Stay tuned for Day Two of my Thanksgiving Tablecloth Tradition reflections.

Give thanks to the Lord, for he is good; his love endures forever.  Psalm 118:1

What did you experience this year that merits your gratitude?  Share your thoughts in the comments.

rooftop-reflections-tuesday-july-19-2016

I spent two weeks in Guatemala in July.  Each morning, I woke up before anyone else in our house, and I climbed up the steps to the roof of our house in Santo Domingo Xenacoj.  This is where I started my day with prayer, reading, and rooftop reflections.

Each morning, I recorded a video documenting my “Rooftop Reflections.”  I initially posted these on Facebook, but I realize many of my readers aren’t connected with me on Facebook.  Over the next several weeks, I’ll release these videos to you here on the blog.  These videos provide another glimpse into my experiences in Guatemala.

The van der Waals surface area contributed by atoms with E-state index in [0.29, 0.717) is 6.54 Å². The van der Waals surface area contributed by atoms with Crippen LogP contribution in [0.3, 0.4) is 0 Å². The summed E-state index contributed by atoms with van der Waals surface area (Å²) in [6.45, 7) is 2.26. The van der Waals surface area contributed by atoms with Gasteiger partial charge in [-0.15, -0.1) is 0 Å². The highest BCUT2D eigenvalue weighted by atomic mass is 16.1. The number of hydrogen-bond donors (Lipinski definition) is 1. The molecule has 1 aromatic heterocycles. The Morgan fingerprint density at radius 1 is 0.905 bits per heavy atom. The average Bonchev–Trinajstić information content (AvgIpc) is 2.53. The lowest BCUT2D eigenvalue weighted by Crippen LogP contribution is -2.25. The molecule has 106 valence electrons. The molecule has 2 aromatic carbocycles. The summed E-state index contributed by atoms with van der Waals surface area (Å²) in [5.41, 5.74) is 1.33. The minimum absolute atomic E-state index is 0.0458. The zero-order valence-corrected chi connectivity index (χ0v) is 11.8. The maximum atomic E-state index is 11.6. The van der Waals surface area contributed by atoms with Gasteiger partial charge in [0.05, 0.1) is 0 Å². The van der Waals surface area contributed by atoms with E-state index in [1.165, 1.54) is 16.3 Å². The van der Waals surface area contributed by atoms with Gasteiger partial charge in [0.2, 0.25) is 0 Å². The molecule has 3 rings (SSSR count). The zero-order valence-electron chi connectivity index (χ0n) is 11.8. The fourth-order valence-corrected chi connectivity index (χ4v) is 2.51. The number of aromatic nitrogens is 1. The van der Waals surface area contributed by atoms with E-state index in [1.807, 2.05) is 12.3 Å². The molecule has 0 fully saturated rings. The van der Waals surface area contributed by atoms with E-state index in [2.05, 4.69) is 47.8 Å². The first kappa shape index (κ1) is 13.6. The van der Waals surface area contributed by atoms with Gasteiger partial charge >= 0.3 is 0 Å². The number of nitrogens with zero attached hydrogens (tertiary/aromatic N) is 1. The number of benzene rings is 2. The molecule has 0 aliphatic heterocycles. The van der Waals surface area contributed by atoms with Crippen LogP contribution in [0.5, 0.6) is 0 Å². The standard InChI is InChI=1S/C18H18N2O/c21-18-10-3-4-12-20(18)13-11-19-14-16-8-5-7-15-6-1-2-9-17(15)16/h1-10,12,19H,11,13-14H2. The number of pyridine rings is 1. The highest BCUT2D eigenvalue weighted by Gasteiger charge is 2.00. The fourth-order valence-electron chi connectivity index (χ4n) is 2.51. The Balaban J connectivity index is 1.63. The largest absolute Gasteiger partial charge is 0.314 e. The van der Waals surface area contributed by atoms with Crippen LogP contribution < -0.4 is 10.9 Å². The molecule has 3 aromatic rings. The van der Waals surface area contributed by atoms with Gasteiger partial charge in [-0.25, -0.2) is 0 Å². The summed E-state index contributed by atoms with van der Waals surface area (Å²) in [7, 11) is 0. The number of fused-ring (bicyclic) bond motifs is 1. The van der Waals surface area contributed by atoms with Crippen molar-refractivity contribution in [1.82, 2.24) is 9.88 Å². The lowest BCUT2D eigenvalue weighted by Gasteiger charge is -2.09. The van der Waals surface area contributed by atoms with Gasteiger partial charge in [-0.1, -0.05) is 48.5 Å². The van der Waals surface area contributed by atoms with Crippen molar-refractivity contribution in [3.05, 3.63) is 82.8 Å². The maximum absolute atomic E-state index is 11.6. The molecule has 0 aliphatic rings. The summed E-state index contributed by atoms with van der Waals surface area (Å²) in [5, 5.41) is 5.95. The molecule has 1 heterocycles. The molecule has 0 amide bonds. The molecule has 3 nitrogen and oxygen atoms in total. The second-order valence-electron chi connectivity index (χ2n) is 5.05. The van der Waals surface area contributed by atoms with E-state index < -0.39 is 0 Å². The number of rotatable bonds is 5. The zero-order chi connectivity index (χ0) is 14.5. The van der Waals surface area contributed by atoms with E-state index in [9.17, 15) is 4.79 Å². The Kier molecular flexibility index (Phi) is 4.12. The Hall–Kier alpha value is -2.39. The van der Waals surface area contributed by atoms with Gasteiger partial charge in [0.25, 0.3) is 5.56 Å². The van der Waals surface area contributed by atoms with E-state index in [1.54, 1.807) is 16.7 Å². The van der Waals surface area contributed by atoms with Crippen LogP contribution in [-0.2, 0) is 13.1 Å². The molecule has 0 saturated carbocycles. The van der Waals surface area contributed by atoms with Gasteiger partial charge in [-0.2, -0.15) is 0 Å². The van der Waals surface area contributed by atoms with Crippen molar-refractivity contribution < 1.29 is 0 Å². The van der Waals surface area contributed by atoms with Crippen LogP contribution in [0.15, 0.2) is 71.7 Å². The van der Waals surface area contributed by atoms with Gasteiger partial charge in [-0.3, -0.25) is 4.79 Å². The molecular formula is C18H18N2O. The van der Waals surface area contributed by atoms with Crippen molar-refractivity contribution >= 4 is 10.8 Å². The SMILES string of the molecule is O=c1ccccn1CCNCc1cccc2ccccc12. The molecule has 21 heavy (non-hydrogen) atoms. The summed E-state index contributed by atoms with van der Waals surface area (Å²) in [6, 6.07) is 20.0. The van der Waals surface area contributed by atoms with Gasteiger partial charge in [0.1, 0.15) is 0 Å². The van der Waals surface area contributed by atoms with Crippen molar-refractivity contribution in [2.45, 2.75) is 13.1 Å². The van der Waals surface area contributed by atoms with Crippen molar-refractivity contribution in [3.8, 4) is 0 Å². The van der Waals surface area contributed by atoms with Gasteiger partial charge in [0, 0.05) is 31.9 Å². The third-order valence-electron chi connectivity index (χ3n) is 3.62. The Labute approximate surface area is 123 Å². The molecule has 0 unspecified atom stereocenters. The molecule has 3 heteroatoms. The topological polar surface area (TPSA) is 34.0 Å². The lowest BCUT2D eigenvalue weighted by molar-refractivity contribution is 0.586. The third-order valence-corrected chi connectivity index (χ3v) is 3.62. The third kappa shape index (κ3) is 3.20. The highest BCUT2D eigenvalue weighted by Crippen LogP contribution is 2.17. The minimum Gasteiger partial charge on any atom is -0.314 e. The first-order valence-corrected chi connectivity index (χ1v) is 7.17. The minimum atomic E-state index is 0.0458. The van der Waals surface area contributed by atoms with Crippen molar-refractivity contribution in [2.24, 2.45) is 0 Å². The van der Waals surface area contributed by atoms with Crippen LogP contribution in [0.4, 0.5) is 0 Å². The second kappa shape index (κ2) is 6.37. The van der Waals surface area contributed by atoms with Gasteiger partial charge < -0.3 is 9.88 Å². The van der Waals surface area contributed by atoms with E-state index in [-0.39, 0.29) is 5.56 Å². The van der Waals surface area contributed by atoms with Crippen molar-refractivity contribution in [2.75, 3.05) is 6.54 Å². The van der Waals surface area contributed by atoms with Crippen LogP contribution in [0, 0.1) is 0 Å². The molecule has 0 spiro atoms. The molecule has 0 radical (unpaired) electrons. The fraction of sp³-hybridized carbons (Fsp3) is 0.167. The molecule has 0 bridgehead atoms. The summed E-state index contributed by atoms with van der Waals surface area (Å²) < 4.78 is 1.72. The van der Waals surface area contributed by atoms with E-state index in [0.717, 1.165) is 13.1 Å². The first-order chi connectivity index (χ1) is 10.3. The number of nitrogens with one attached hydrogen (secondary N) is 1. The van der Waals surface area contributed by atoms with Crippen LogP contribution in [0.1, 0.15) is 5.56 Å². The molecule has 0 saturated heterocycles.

Here is the ninth installment:

rooftop-reflections-monday-july-18-2016

I spent two weeks in Guatemala in July.  Each morning, I woke up before anyone else in our house, and I climbed up the steps to the roof of our house in Santo Domingo Xenacoj.  This is where I started my day with prayer, reading, and rooftop reflections.

Each morning, I recorded a video documenting my “Rooftop Reflections.”  I initially posted these on Facebook, but I realize many of my readers aren’t connected with me on Facebook.  Over the next several weeks, I’ll release these videos to you here on the blog.  These videos provide another glimpse into my experiences in Guatemala.

Here is the eighth installment:

rooftop-reflections-sunday-july-17-2016

I spent two weeks in Guatemala in July.  Each morning, I woke up before anyone else in our house, and I climbed up the steps to the roof of our house in Santo Domingo Xenacoj.  This is where I started my day with prayer, reading, and rooftop reflections.

Each morning, I recorded a video documenting my “Rooftop Reflections.”  I initially posted these on Facebook, but I realize many of my readers aren’t connected with me on Facebook.  Over the next several weeks, I’ll release these videos to you here on the blog.  These videos provide another glimpse into my experiences in Guatemala.

Here is the seventh installment: